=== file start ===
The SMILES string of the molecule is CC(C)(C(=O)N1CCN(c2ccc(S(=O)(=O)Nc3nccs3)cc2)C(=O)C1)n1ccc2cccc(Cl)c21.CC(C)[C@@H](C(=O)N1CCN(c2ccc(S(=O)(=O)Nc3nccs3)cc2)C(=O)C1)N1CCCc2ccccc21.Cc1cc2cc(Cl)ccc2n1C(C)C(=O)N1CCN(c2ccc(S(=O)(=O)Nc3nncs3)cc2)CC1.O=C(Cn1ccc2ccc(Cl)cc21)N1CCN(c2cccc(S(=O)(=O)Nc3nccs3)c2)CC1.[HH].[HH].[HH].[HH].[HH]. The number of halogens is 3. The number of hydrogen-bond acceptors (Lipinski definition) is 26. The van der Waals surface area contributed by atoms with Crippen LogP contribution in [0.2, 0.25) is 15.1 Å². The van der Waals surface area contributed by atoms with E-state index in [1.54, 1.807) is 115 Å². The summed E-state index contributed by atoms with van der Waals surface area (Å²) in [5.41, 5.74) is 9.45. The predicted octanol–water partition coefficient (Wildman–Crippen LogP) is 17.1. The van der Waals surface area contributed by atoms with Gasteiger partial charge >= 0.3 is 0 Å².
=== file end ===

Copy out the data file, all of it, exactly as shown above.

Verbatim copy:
The SMILES string of the molecule is CC(C)(C(=O)N1CCN(c2ccc(S(=O)(=O)Nc3nccs3)cc2)C(=O)C1)n1ccc2cccc(Cl)c21.CC(C)[C@@H](C(=O)N1CCN(c2ccc(S(=O)(=O)Nc3nccs3)cc2)C(=O)C1)N1CCCc2ccccc21.Cc1cc2cc(Cl)ccc2n1C(C)C(=O)N1CCN(c2ccc(S(=O)(=O)Nc3nncs3)cc2)CC1.O=C(Cn1ccc2ccc(Cl)cc21)N1CCN(c2cccc(S(=O)(=O)Nc3nccs3)c2)CC1.[HH].[HH].[HH].[HH].[HH]. The number of halogens is 3. The number of hydrogen-bond acceptors (Lipinski definition) is 26. The van der Waals surface area contributed by atoms with Crippen LogP contribution in [0.2, 0.25) is 15.1 Å². The van der Waals surface area contributed by atoms with E-state index in [1.54, 1.807) is 115 Å². The summed E-state index contributed by atoms with van der Waals surface area (Å²) in [5.41, 5.74) is 9.45. The predicted octanol–water partition coefficient (Wildman–Crippen LogP) is 17.1. The van der Waals surface area contributed by atoms with Gasteiger partial charge >= 0.3 is 0 Å².